Investing to Keep More Americans Healthy

Edited remarks by Erika Blacksher, PhD, John B. Francis Chair, Center for Practical Bioethics, at our 40th Anniversary Celebration Dinner on April 11, 2024.


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I am a friend of science and am privileged to live in a nation that leads the world in making investments in basic biomedical research. These investments can lead to treatments that, like magic bullets, cure people with serious disease and illness.

But investments in biomedicine are not the only ones we need to make if we are going to protect our nation’s health. Good medicine and excellent healthcare professionals – and of course terrific clinical ethics consultants like Terry and Ryan – are critical. More Americans need better access to these important resources.

But these are not the only investments we need to make if we want to keep more Americans healthy in the first place.

We know that health starts in our homes, neighborhoods, schools, workplaces, recreation centers and places of worship. We know that how we treat one another, whether we trust one another and feel respected and supported, affects who stays healthy and who gets sick.

 That’s not conjecture. That’s population health science.

Long before Covid-19 came to America, population health science told us the nation is unwell. We suffer from:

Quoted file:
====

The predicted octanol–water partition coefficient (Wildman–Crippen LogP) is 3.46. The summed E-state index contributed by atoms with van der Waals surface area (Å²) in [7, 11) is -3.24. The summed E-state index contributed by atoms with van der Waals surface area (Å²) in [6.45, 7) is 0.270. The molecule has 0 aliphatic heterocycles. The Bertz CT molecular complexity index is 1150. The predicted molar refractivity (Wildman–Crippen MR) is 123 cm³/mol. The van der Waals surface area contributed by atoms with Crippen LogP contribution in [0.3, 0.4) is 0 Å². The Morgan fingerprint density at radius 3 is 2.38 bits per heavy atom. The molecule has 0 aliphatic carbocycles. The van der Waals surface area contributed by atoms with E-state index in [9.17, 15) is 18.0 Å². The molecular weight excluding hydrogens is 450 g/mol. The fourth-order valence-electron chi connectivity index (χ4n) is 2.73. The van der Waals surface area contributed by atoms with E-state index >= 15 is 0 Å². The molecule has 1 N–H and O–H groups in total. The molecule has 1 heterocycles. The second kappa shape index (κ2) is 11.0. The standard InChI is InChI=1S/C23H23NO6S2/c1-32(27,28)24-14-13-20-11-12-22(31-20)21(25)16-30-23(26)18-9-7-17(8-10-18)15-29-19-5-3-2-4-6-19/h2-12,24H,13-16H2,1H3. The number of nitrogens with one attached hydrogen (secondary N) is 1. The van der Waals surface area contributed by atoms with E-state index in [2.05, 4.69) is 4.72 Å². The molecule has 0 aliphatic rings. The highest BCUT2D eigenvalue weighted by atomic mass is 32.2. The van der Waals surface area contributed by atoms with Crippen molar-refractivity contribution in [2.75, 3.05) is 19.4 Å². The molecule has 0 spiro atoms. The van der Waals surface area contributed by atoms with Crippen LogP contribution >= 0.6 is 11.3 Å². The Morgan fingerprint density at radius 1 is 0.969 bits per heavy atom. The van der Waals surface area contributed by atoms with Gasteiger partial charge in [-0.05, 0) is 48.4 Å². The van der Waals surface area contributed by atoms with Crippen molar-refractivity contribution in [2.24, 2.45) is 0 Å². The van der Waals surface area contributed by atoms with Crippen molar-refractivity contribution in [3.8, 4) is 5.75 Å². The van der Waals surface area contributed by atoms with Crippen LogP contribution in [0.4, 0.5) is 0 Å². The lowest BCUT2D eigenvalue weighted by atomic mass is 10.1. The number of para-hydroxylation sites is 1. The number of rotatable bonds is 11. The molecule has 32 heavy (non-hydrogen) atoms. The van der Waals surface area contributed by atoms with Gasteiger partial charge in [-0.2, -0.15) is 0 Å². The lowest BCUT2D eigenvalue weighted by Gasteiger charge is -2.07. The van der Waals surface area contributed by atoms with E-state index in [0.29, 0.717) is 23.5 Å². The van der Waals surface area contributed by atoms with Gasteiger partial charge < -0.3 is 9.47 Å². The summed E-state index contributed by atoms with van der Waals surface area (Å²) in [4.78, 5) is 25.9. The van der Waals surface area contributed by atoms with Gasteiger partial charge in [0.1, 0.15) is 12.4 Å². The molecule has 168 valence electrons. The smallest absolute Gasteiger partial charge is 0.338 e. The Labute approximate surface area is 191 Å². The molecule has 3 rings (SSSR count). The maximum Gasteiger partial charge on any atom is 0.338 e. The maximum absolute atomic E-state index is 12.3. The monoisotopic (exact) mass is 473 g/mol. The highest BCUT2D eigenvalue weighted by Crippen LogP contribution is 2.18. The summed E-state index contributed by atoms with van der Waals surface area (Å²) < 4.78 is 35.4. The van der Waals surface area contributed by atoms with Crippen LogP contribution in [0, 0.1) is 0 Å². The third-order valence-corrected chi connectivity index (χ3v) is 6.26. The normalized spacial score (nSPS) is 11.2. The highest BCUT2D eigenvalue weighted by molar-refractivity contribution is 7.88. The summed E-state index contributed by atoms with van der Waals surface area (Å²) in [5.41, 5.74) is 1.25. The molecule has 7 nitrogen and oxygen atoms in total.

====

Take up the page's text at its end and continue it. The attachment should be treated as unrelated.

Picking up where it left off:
• deep and growing health inequities that afflict racially and economically marginalized groups,
  • an overall health disadvantage that reaches even our most advantaged Americans,
  • people in all racial groups are dying in the prime of their lives and our life expectancy is declining.

This is not happening in other high income countries. America is an outlier among rich countries.

To make matters worse, our dialogue and decision-making about these critical issues are politicized and polarized.

For the past 25 years I have been working in this arena—immersed in population health science and the questions of health justice it raises, and working on solutions. My solutions are not biomedical but what you might call deliberative.

  • I believe answers to these hard questions are in our hands; they reside not on biomedical laboratories but in our communities, school boards, and statehouses.
  • I believe most Americans know we have big problems to solve and want to get to work.
  • I believe we that we can build a bigger ‘we’ that supports the health of all.
  • But we need to find constructive ways to learn and problem-solve together.

For the past 12 years, I’ve been working in the arena of democratic deliberation—an approach to convening people from all walks of life to learn and problem solve together on tough value-laden questions for which there is no one right answer and about which people disagree. I’ve been working with communities around the country to use—and when necessary, adapt—this approach to stakeholder engagement to help their communities address the health challenges they face.

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